The issue of hydrofracking is still up in the air in the state of New York. Capital Tonight's Nick Reisman explains the current legal battle two Central New York towns are in the middle of and where the state stands on the controversial drilling method.
NEW YORK STATE -- The state's highest court will decide whether local communities can pass local bans on gas drilling and the controversial hydrofracking process. The state Court of Appeals signaled Thursday it would hear a pair of cases that could have wide-ranging effects on the future of fracking in New York.
"It's a breath of fresh air. At least we're going to get one more round of review of this issue. This is one of the most important issues that will decide the future of oil and gas drilling in New York State," said attorney Tom West.
The lawsuits pit Norse Energy Corporation against Dryden in Tompkins County and landowner Cooperstown Holstein Corporation against the Otsego County town of Mayfield. At issue are local bans on gas drilling that have survived challenges in the lower courts. But lawyers representing the companies believe home rule falls short of passing a complete ban on fracking.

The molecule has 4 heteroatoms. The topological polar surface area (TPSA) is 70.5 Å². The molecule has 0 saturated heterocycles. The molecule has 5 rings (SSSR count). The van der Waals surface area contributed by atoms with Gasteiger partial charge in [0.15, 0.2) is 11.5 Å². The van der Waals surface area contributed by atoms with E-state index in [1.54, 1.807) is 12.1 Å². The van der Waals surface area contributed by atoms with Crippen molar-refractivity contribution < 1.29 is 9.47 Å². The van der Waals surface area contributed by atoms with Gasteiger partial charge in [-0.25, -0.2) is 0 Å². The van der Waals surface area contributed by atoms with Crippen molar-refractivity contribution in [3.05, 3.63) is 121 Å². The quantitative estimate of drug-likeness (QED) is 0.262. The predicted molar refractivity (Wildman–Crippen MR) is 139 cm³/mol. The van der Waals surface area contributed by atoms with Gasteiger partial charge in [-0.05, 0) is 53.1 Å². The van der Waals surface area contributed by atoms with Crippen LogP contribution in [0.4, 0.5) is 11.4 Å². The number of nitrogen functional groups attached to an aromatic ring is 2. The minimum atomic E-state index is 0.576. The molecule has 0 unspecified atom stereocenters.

West said, "They can regulate road use and they can tax the production of oil and gas. Beyond that, we think it's totally banned."
While the natural gas lobby was pleased with the court's decision to grant the appeal, advocates opposed to high-volume fracking say the energy industry is trying to bully the towns into accepting fracking.
"These towns have proven in court that they've got good sound legal footing to protect their citizens from fracking," said Katherine Nadeau, Environmental Advocates of New York Police Director.
Norse Energy holds drilling leases on an estimated 130,000 acres across the state, but declared bankruptcy in December and a court-approved asset sale is moving forward. Dairy operation Cooperstown Holstein has leased 400 acres for gas development.
Nadeau said, "We look at this as these are gas companies that are desperate and trying everything they can to get their way in New York State. They're trying to bully their way through and now they're trying to bully their way through the courts."
Statewide a defacto moratorium on high-volume fracking remains in place. The Cuomo administration move forward with a health assessment of fracking earlier this year, but the findings of that study are yet to be released.